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Review – Wonder Woman #1 (DC Comics)

WW1.jpg

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Publisher: DC Comics
Writer: Greg Rucka
Artist: Liam Sharp, Laura Martin (Colours)
Release Date: 22nd June 2016


Right off the bat, I have to say that this current iteration of Wonder Woman is one I dearly want to see, hear and read a lot more about. Every character in the hallowed ‘DC Trinity’ now has a first ‘Rebirth’ issue under their collective belts, and each has begun in truly spectacular fashion. This might be the finest opening issue of the three, and is one that has definitely kindled my interest in a character for whom I had no great love.

From a purely aesthetic perspective, the character – and the book overall – looks stunning, and the tasteful cosmetic update her costume has undergone looks fantastic. Liam Sharp does a magnificent job of conveying movement, strength, power, and grace, as the character leaps effortlessly across the panels. There is a clear understanding of how the body moves, and how that relates to more a more heroic physiology. Character poses look dynamic, but effortless, and have true athletic energy and femininity to them.

Some wonderfully composed panels lend genuine depth and scale to the story, and the issue features a variety of beautifully drawn and coloured locales, ranging from the dense vegetation of the jungle floor, war-torn towns and cities, darkened situation rooms and some spectacular vistas. What truly sells the issue, though, is the emotional engagement with the reader. Little moments that deepen the sombre tone, and help you connect with the characters and their respective plights.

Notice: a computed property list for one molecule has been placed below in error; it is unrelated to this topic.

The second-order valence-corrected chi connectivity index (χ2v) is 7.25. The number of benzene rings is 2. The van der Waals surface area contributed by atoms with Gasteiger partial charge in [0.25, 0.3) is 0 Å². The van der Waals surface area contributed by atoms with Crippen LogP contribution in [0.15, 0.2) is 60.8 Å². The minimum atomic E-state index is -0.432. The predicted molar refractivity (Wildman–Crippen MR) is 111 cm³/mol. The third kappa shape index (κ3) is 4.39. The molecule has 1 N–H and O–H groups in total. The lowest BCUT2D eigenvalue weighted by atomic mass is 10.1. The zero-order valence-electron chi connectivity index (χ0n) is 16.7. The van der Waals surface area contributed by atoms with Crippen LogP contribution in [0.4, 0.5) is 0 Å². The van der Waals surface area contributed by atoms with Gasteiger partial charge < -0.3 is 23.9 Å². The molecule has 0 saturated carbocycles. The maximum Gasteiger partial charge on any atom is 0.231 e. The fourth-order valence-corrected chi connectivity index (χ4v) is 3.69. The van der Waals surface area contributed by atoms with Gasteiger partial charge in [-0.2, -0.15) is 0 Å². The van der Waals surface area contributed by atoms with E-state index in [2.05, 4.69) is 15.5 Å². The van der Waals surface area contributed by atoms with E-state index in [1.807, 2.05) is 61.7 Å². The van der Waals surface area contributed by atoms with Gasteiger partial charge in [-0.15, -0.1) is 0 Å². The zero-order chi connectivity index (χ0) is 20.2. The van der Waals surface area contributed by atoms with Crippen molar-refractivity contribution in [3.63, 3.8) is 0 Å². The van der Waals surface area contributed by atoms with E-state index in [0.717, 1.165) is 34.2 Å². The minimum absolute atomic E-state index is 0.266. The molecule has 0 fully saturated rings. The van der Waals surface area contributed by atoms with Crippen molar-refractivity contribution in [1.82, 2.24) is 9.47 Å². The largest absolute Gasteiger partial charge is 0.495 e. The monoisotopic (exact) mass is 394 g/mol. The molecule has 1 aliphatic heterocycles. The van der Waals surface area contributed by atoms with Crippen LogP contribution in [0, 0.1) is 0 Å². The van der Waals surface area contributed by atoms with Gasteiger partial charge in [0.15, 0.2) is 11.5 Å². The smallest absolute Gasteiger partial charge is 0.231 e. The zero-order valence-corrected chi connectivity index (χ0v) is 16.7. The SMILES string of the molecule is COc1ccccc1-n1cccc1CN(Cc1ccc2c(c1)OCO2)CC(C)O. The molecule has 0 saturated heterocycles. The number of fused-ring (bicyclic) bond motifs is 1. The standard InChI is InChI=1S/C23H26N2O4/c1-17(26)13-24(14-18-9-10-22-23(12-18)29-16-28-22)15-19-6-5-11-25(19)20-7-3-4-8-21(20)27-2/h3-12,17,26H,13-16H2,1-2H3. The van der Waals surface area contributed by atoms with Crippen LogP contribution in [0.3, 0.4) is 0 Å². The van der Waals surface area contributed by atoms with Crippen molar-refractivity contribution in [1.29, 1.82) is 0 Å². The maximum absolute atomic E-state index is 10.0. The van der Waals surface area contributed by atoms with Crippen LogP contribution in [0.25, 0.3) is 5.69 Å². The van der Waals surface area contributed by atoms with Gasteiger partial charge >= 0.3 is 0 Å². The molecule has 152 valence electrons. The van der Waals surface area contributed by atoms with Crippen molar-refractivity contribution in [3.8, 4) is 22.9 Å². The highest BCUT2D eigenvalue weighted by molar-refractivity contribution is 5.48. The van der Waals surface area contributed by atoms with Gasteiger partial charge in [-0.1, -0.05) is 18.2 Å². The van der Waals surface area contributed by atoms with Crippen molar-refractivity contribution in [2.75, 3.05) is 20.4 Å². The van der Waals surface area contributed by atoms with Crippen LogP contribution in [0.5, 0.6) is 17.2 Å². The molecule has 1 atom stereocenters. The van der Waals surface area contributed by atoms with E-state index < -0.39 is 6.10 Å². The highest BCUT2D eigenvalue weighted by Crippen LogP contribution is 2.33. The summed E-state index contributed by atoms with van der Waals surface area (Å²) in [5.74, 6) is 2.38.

Of course, Greg Rucka’s masterful storytelling has everything to do with what makes this opening issue so special. He intuitively understands the elements that makes this character so appealing, and demonstrates this by accentuating facets of her persona inherent from her inception. She is very much an empathetic and sympathetic heroine, completely aware of and responsible with her power, who is always seeking a peaceful solution to conflict. Which is not to say she can’t throw down! Although looking for the peaceful option, she is entirely capable of ending a conflict should she choose, and Rucka absolutely nails this most important aspect of her character.

Over the course of the issue her patience is tested, and the emotional drama is built in such a way that you actually feel sympathy for her ‘enemies’ at the prospect of the coming storm soon to engulf them. Certain story beats hint at the harsh realities of war and conflict, and again it’s great to see the character take a more considered approach to resolution, mindful of the devastation it can cause. It’s a perfect blend of character development and action, and it drives the narrative forward whilst taking just enough time to allow the emotional beats to resonate.

Quite simply, this is how you open a series if you want to encourage readers to come back for more. A gripping, emotional and dramatic opening which is truly fit for the Gods.

Rating: 5/5.


PREVIEW ARTWORK
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MDAVThe Writer of this piece was: Martin Doyle
You can follow Martin on Twitter


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